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Behind the Music

Summer of Soul and The Sparks Brothers

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SUMMER OF SOUL (... OR, WHEN THE REVOLUTION COULD NOT BE TELEVISED). Intimates might wonder (fairly) at my desire to watch and ramble on about a concert movie. I've shared freely my general discomfort and occasional disappointment at the live music experience with those unfortunate enough to have to listen, for years beyond counting. It's a product of my own paranoia and insecurity. I can appreciate the spectacle and coming-together-ness of a live show; I'd just usually prefer not to be there in person. This attitude remains subject to change — I've had some mildly debauched, uncharacteristically liberated moments at concerts — and maybe the prospect of a lightening of our collective viral load, both biological and metaphorical, will mean an attitude adjustment. Probably not, though. As uplifting and transcendent as the performances (and sense of community they engender) depicted in Summer of Soul are, as artfully curated and engagingly edited as the movie is, it is still marked by a distinct undertone of suppression, selective memory and erasure. So maybe it's appropriate that I observed the joyous, celebratory communal event by myself, walled off from others.

In the summer of 1969, the Harlem Cultural Festival, helmed by entertainer/promoter/impresario Tony Lawrence and under the aegis of Mayor John Lindsay, put on a series of free concerts in what was then called Mount Morris Park (since renamed for Marcus Garvey). Total attendance is said to have pushed the 300,000 mark, with as many as 60,000 people at a given show. While the simultaneous, nearby Woodstock Festival (and its attendant movie) was touted as the bigger deal, both at the time and in the intervening half-century, the Harlem series boasted an arguably deeper roster of talents and legends: BB King, Nina Simone, Stevie Wonder, David Ruffin, Mahalia Jackson, The Staples Singers and Sly and the Family Stone, to name only a few. The spectrum of music, from pop to gospel to rock 'n' roll to soul to proto-funk, represents the entirety of the tree of American music, from the roots to the fruit. American music is founded on and made up of the music of Black Americans, and it is possible no single richer document of that legacy exists than the concerts on which this movie is based. And, in keeping with America's stewardship of its own problematic history, it was almost excised entirely.

The concerts were filmed, ostensibly for posterity, under the guidance of director/producer Hal Tulchin, whose attempts to market his footage at the time met with abject failure. And so the tapes languished in a basement for 50 years, at which point another producer, Robert Fryvolent acquired the distribution rights and began the process of producing a documentary. He and his business partner approached Ahmir "Questlove" Thompson and the rest, well, is at last part of history.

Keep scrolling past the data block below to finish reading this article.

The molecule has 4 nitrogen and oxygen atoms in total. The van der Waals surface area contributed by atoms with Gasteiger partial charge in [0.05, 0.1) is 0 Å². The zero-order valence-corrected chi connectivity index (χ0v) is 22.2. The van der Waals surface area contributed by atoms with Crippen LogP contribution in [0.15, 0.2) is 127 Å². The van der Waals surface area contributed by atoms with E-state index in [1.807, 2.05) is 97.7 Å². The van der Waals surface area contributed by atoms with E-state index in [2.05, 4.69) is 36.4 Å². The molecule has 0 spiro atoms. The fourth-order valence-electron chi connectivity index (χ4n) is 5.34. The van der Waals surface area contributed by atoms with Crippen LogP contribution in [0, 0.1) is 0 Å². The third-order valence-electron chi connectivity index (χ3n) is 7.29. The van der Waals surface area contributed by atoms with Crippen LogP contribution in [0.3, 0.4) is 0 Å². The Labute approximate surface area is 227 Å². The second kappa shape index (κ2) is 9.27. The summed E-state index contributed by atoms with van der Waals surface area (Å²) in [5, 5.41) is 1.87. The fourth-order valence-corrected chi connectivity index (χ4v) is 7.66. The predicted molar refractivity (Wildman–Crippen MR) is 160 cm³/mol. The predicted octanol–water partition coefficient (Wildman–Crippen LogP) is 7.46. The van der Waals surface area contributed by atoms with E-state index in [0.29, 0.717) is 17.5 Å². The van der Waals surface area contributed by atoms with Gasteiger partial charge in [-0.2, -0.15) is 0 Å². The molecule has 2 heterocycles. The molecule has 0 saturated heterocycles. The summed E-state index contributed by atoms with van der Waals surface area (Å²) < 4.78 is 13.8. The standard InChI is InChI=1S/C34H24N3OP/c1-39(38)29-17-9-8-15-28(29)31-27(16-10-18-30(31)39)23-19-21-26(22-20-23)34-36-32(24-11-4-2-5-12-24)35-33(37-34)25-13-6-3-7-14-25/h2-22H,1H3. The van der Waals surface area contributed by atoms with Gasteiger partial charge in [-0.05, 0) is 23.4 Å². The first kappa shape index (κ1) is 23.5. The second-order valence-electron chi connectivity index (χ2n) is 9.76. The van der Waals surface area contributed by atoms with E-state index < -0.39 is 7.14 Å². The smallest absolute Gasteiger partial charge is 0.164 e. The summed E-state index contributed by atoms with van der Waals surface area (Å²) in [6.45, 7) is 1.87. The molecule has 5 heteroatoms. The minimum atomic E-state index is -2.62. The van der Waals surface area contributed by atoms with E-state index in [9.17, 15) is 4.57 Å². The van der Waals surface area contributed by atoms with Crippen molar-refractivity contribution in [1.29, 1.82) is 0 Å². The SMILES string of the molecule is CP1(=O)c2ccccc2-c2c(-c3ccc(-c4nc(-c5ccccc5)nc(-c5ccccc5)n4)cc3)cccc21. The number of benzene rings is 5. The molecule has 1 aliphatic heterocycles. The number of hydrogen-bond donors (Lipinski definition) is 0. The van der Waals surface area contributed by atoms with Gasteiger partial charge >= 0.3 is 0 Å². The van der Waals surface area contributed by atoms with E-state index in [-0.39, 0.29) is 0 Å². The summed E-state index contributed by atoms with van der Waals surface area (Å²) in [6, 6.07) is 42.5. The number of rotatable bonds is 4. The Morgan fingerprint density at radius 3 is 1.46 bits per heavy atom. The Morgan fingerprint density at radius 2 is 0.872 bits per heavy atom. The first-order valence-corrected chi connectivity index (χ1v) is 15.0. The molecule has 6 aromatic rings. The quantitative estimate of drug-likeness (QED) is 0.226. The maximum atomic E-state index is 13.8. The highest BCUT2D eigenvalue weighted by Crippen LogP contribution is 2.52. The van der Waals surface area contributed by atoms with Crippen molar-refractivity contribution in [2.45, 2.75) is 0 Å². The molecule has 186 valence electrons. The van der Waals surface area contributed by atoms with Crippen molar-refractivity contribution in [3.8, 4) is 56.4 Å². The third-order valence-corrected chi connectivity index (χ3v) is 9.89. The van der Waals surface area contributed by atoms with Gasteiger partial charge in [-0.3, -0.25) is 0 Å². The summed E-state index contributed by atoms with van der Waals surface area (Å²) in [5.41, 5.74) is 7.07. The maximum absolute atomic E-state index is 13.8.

Sifting through hours and hours of someone else's footage with the goal of winnowing it down into some sort of concise narrative would be a daunting task for the most seasoned of documentarians. By extension, it hardly seems like a job for a first-timer like Thompson. Even if he hadn't cut a movie before, though, the guy's no rookie. One of the foremost drummers and bandleaders in contemporary music, Questlove is also a DJ, a synthesist and archivist of culture. He is also as steeped in American musical tradition as just about anybody. As becomes clear, mere frames into his documentary, he knows what he's doing.

Summer of Soul moves with the punch and fluidity of the best DJ sets, controlling pace and tone with admirable certitude, not shying from quiet, contemplative moments, but also tearing the roof off the sucker when it's time for the drop. The individual performances are just about unparalleled, of course: Simone, Wonder and Sly, in particular, take over the stage with the rarest of charisma and funk.

But the totality of the thing, the compilation of those performances, set beside the cultural import of the festival, the catharsis and uplift it afforded a deeply embattled community (all of which has been denied the larger culture all this time), is much greater than the sum of its parts. Summer of Soul, effusive and bright and brilliant, is a marvel of historiography, a celebration of culture, a reawakening (hopefully) of awareness and a really fun party to go to. PG13. 118M. HULU.

THE SPARKS BROTHERS. I am no expert on the Brothers Mael; I leave that to my friend and sometime replacement Grant Scott-Goforth. But I've been aware of the band — stalwart fringe dwellers and arbiters of lavish pop influence that they are — for a while. I know of them more than I do about them. Well, at least I did until I watched Edgar Wright's loving, exhaustive, charmingly obtuse documentary.

For the uninitiated, Ron and Russell Mael have recorded 25 albums over the course of 50 years. They work together daily and, despite the fact that many of us may have never heard of them, probably influenced more bands than anybody since the Velvet Underground.

For the initiated, Wright's movie does a clever job of both revealing the Maels and obscuring the truth just artfully enough to feel in keeping with their wildly introspective, occasionally baroque, always-boundary-pushing catalog.

My wife sat in on the last 30 minutes or so, and she's already become a fan. R. 140M. AMAZON, APPLE, YOUTUBE.

John J. Bennett (he/him) is a movie nerd who loves a good car chase.

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For showtimes call: Broadway Cinema 443-3456; Mill Creek Cinema 839-3456; Minor Theatre 822-3456.

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